On the nationalist side, I think the UUP running 2 will hurt SDLP chances, the limited transfers they may have got could have went a long way, especially if it comes down to how close it was between Brady and O’Hanlon last time.
    On the other hand, McNulty done well in a FPTP election last year and McKevitt would be a bigger name than O’Hanlon (No disrespect, I know he is excellent on the ground) so its going to be close. SF will have to make sure Murphy is not so far ahead of the pack this time, though since 2011 I believe his stock has dropped after the NI Water scandal and the installation of Water meters. Fearon is untested in an election, and while she is active online….does that translate to on the ground?

  • Kevin Breslin

    SDLP doesn’t decide who wins in Newry and Armagh, the voters do. I’d be proud to have either candidate as my MLA.

    And McKevitt is a Newry woman, McNulty is of course an Armagh man it seems to be a balanced ticket in more ways than one.

  • Msiegnaro

    The DUP are running three candidates?!? That can’t be right!

  • Kevin Breslin

    Well, I do have one issue with your analysis from a purely mathematical viewpoint if the UUP do well by getting armchair supporters off their collective backsides the result is that is it increases the quota and it makes it harder for Sinn Féin to reach nearer 3 quotas safely (which shreds transferable surpluses) as much as it does the SDLP to reach nearer 2 quotas safely.

    Basically it’s swings and round-a-bouts to rely on others.

  • the keep


  • the keep

    Well thought of?

  • mjh

    Yes 2 UUP is a long shot – but probably even longer than you suggest, Mick. An SDLP second, on the other hand, is a far more realistic prospect.

    For the nationalist contest the evidence from 2011, 2014 and 2015 suggests that the decision of fewer than 100 voters could switch a seat from SF to SDLP.

    At the final stage of the 2011 count the SDLP runner up was only 611 votes behind the last SF, who was elected without making quota. At the same time the successful SDLP was sitting on a surplus of 476 votes – which was never distributed. Normally about 350 of these would be transferred to the second SDLP and about 50 to SF. In other words if 150 of SF’s 18995 first preference voters had chosen the SDLP instead – it would have been 2 SDLP and 2 SF elected.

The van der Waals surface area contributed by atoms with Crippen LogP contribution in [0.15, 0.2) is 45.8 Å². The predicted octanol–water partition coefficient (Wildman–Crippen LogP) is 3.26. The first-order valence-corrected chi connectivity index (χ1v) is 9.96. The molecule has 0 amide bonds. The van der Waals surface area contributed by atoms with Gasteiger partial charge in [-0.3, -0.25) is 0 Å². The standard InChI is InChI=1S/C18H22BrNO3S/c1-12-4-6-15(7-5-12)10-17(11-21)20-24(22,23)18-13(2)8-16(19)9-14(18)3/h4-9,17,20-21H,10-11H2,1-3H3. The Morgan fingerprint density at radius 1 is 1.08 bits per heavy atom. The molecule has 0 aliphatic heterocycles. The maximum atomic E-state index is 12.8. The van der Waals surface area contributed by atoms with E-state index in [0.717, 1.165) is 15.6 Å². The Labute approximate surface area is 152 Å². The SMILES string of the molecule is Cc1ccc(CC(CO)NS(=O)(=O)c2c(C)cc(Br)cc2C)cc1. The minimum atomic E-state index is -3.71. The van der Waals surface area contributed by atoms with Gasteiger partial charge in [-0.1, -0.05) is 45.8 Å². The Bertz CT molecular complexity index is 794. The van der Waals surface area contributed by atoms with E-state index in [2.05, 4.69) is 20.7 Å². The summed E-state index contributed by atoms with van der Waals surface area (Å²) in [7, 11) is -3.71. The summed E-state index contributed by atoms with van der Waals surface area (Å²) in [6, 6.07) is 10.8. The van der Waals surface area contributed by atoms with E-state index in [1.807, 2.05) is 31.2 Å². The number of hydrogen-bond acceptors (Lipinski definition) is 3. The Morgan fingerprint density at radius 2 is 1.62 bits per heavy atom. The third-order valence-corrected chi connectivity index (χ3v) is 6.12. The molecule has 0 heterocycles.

In 2014 there was no swing at all between the two parties.

    2015 brought a small swing from SF to SDLP. Not quite as much as the SDLP would need for the second seat – but very close. Projected onto the 2011 results for comparison, it would have delivered 177 more first preference votes to the SDLP, while the SF total would have been down by 42. That would still leave the SDLP around 80 to 110 votes behind (depending on how much of the SDLP improvement came from those who would have transferred to them anyway).

    There are three other factors which could help an SDLP gain:
    1) If the recent nationalist decline continues and effects SF ever so slightly more than the SDLP, and/or
    2) If an improvement in the unionist share creates a bigger unionist surplus for possible transfers to SDLP, and/or
    3) If there were a very small increase in the rate of unionist transfers. In 2011 535 UUP votes were not transferred to any other party. And when the TUV and UKIP were eliminated (along with Alliance and an Independent) 1490 votes did not transfer at all.

    In contrast the case for the UUP taking out the DUP is much weaker. It comes down to the 2014 Council Elections when the UUP was equivalent to 1.3 Assembly quotas – almost (but not quite) double that of the DUP on 0.7.

    But that is not the whole story.

    Leaving aside 2015 when the unionist pact meant the DUP did not stand, the UUP vote has been incredibly consistent. 1.3 of a quota for the 2011 Assembly, 1.3 equivalent quotas in the Council Elections on the same day. 1.3 again in 2014. No evidence here of it rising to the 1.4 or more likely 1.5 needed to take the DUP seat.